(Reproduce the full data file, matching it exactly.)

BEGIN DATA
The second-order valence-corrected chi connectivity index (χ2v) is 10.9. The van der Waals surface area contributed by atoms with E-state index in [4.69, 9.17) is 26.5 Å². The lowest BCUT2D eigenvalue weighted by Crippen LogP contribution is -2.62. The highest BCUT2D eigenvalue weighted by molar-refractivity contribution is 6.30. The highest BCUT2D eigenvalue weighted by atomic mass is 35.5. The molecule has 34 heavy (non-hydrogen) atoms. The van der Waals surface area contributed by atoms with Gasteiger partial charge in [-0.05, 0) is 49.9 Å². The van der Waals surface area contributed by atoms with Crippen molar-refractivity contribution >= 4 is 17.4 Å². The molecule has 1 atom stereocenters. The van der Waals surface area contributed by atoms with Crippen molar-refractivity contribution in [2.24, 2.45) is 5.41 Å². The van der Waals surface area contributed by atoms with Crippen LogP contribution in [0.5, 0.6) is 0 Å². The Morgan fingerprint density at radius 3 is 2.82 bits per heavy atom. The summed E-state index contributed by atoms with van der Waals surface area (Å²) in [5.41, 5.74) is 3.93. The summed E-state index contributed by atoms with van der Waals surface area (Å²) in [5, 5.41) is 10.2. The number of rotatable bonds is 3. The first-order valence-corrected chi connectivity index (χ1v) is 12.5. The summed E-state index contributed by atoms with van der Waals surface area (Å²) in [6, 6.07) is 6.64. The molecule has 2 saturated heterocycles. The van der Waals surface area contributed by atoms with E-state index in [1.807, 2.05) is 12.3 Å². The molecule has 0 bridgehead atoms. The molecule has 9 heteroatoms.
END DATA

The second-order valence-corrected chi connectivity index (χ2v) is 10.9. The van der Waals surface area contributed by atoms with E-state index in [4.69, 9.17) is 26.5 Å². The lowest BCUT2D eigenvalue weighted by Crippen LogP contribution is -2.62. The highest BCUT2D eigenvalue weighted by molar-refractivity contribution is 6.30. The highest BCUT2D eigenvalue weighted by atomic mass is 35.5. The molecule has 34 heavy (non-hydrogen) atoms. The van der Waals surface area contributed by atoms with Gasteiger partial charge in [-0.05, 0) is 49.9 Å². The van der Waals surface area contributed by atoms with Crippen molar-refractivity contribution >= 4 is 17.4 Å². The molecule has 1 atom stereocenters. The van der Waals surface area contributed by atoms with Crippen molar-refractivity contribution in [2.24, 2.45) is 5.41 Å². The van der Waals surface area contributed by atoms with Crippen LogP contribution in [0.5, 0.6) is 0 Å². The Morgan fingerprint density at radius 3 is 2.82 bits per heavy atom. The summed E-state index contributed by atoms with van der Waals surface area (Å²) in [5.41, 5.74) is 3.93. The summed E-state index contributed by atoms with van der Waals surface area (Å²) in [5, 5.41) is 10.2. The number of rotatable bonds is 3. The first-order valence-corrected chi connectivity index (χ1v) is 12.5. The summed E-state index contributed by atoms with van der Waals surface area (Å²) in [6, 6.07) is 6.64. The molecule has 2 saturated heterocycles. The van der Waals surface area contributed by atoms with E-state index in [1.807, 2.05) is 12.3 Å². The molecule has 0 bridgehead atoms. The molecule has 9 heteroatoms.